Today’s CDCR transportation units rely on buses and cars traveling over paved roadways, but this wasn’t always the case. When transporting inmates in the 1850s, there were generally two methods – ship or stagecoach. One of the state’s early stagecoach “whips,” as drivers were called, was “Six-Horse Charley” Parkhurst. The cigar-smoking, tobacco-chewing whip drove stages in northern California, Nevada and sometimes across multiple states. He was ranked among the best drivers in California, alongside Henry J. “Hank” Monk and Clark Foss. He helped transport inmates to the state asylums as well as the state prison at San Quentin, making him a sort of early contracted Transportation Officer. Parkhurst’s stage driving career ended when trains began to crisscross the state. He retired from the road, occasionally hauling something for neighbors, but got into the lumber and ranching business. Decades of hard living finally caught up to Parkhurst, who succumbed to cancer in 1879. It was only then friends discovered Charley’s given name was Charlotte and he’d been born female. This is the story of a person who migrated west during the Gold Rush to blaze new trails, break stereotypes and live life on his own terms.
Artie “Art” Baker, already three years into a 10-year sentence at San Quentin, had a desperate request for the prison doctor in 1916. Convicted of swindling southern Californians via the U.S. Postal Service, the nearly 40-year-old convict reported increasing harassment by the other inmates and sought relief. Baker requested reassignment to the Women’s Ward, revealing he was actually female. Dr. Leo Stanley immediately set about trying to improve her situation but the commitment orders were clear – Baker committed crimes as a man, was convicted as a man and sentenced as a man. It wasn’t going to be as easy as reassigning her to the Women’s Ward especially a century ago. This is the story of a young person who struggled with gender identity, employment, love, crime and incarceration. Baker is one of the many early inmates whose influence on the state prison system is still felt today.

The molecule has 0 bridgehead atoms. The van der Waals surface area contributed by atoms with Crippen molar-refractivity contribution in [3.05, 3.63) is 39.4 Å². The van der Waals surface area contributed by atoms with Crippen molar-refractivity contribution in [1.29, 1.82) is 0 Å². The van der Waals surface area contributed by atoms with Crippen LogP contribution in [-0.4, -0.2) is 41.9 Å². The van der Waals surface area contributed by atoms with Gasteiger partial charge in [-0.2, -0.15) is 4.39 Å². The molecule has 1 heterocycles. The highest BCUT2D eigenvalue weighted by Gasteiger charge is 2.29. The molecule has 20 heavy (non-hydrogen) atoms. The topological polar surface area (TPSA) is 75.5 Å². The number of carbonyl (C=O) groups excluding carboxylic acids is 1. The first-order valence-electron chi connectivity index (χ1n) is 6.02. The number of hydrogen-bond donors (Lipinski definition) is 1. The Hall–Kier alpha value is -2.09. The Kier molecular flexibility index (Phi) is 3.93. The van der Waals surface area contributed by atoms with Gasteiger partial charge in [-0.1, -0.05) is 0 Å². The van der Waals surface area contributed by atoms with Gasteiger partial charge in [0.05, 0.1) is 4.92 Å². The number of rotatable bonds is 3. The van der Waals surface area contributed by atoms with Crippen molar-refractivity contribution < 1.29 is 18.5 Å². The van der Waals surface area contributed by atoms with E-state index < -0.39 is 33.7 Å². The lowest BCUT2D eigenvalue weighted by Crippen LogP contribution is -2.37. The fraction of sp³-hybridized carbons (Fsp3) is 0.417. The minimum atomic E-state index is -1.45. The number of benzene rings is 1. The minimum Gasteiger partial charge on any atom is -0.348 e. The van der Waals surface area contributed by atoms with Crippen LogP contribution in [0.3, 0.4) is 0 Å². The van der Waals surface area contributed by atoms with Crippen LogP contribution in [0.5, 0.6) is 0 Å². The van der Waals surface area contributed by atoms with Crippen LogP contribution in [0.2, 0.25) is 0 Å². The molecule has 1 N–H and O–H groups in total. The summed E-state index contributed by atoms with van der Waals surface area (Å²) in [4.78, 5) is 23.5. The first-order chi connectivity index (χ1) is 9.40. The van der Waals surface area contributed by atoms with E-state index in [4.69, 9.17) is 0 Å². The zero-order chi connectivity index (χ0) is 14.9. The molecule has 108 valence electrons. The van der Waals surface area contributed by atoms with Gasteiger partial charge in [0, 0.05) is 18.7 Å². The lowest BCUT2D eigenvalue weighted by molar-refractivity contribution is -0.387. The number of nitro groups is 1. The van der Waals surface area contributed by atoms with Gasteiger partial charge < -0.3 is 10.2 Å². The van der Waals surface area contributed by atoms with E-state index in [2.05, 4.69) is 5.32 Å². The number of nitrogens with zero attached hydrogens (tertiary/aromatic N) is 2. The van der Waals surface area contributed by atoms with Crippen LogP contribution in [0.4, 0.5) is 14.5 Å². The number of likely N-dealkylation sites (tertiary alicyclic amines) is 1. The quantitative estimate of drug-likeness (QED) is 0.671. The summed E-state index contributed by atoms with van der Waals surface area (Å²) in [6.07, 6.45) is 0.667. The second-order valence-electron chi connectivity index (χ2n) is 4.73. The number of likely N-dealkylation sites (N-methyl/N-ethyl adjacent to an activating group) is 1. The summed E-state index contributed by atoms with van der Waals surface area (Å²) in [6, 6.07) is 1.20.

The bloody Civil War pit family against family. Some border states’ volunteer companies fought on both sides, depending on the attitudes of that region. After the war, Decoration Day was established to honor those who gave their lives. Eventually, the day became known as Memorial Day. California prison staff members, inmates and the public would often come together to pay their respects in local cemeteries – including those on prison grounds.
In 1910, a former inmate wrote words being echoed today regarding the purpose of the state prison system: “The business of the state should be to see that when a convict is restored to society it shall be under conditions that give him at least a fair chance of becoming a useful member of the community.” Those words were written by Col. Griffith Jenkins Griffith who served two years at San Quentin for shooting his wife in a booze-fueled fury. When he was paroled in 1906, he immediately set about improving the prison system.
In California’s early years, jails were scarce and prisons non-existent. Prior to 1849, there were only six jails in the entire state. That all changed with the influx of gold seekers headed for the mines, followed by a drastic increase in crime. To address the issue, the state passed a series of laws and established a state prison at San Quentin. Inmate reform has proven a collaborative effort between custody and rehabilitative staff. The following are just a few of the examples of such cooperation through the history of the state prison system.
A Gold Rush-era doctor became the first prison physician at San Quentin when offenders were still kept on ships. It was because of Dr. Alfred W. Taliaferro’s recommendations that the first prison hospital was built. He served at a critical juncture in the formation of what would become the modern correctional system in California. Along with a few other prison staff members, he and also rode with Kibbe’s Rangers. Inside CDCR takes a closer look at the career of this pioneering prison physician.